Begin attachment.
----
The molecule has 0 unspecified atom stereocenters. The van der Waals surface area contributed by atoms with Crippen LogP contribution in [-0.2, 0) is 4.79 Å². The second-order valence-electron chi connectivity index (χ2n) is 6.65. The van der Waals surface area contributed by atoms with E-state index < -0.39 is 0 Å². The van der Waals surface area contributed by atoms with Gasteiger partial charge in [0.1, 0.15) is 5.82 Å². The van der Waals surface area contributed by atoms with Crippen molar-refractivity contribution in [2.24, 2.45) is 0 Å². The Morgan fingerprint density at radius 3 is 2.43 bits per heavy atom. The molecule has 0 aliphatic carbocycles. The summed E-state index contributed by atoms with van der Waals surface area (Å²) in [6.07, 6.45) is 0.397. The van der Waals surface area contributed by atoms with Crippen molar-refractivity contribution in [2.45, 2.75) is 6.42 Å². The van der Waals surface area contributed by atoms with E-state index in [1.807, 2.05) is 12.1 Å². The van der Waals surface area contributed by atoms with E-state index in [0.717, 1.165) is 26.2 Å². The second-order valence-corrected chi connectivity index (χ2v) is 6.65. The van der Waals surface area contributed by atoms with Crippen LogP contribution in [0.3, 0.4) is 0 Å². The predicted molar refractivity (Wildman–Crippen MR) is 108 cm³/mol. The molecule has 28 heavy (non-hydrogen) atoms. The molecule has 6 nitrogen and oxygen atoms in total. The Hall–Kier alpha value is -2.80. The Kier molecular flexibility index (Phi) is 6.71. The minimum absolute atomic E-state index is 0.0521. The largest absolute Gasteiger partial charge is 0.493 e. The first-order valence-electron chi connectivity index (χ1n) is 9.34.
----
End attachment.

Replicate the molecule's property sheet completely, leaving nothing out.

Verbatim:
The molecule has 0 unspecified atom stereocenters. The van der Waals surface area contributed by atoms with Crippen LogP contribution in [-0.2, 0) is 4.79 Å². The second-order valence-electron chi connectivity index (χ2n) is 6.65. The van der Waals surface area contributed by atoms with E-state index < -0.39 is 0 Å². The van der Waals surface area contributed by atoms with Gasteiger partial charge in [0.1, 0.15) is 5.82 Å². The van der Waals surface area contributed by atoms with Crippen molar-refractivity contribution in [2.24, 2.45) is 0 Å². The Morgan fingerprint density at radius 3 is 2.43 bits per heavy atom. The molecule has 0 aliphatic carbocycles. The summed E-state index contributed by atoms with van der Waals surface area (Å²) in [6.07, 6.45) is 0.397. The van der Waals surface area contributed by atoms with Crippen molar-refractivity contribution in [2.45, 2.75) is 6.42 Å². The van der Waals surface area contributed by atoms with E-state index in [1.807, 2.05) is 12.1 Å². The van der Waals surface area contributed by atoms with E-state index in [0.717, 1.165) is 26.2 Å². The second-order valence-corrected chi connectivity index (χ2v) is 6.65. The van der Waals surface area contributed by atoms with Crippen LogP contribution in [0.3, 0.4) is 0 Å². The predicted molar refractivity (Wildman–Crippen MR) is 108 cm³/mol. The molecule has 28 heavy (non-hydrogen) atoms. The molecule has 6 nitrogen and oxygen atoms in total. The Hall–Kier alpha value is -2.80. The Kier molecular flexibility index (Phi) is 6.71. The minimum absolute atomic E-state index is 0.0521. The largest absolute Gasteiger partial charge is 0.493 e. The first-order valence-electron chi connectivity index (χ1n) is 9.34.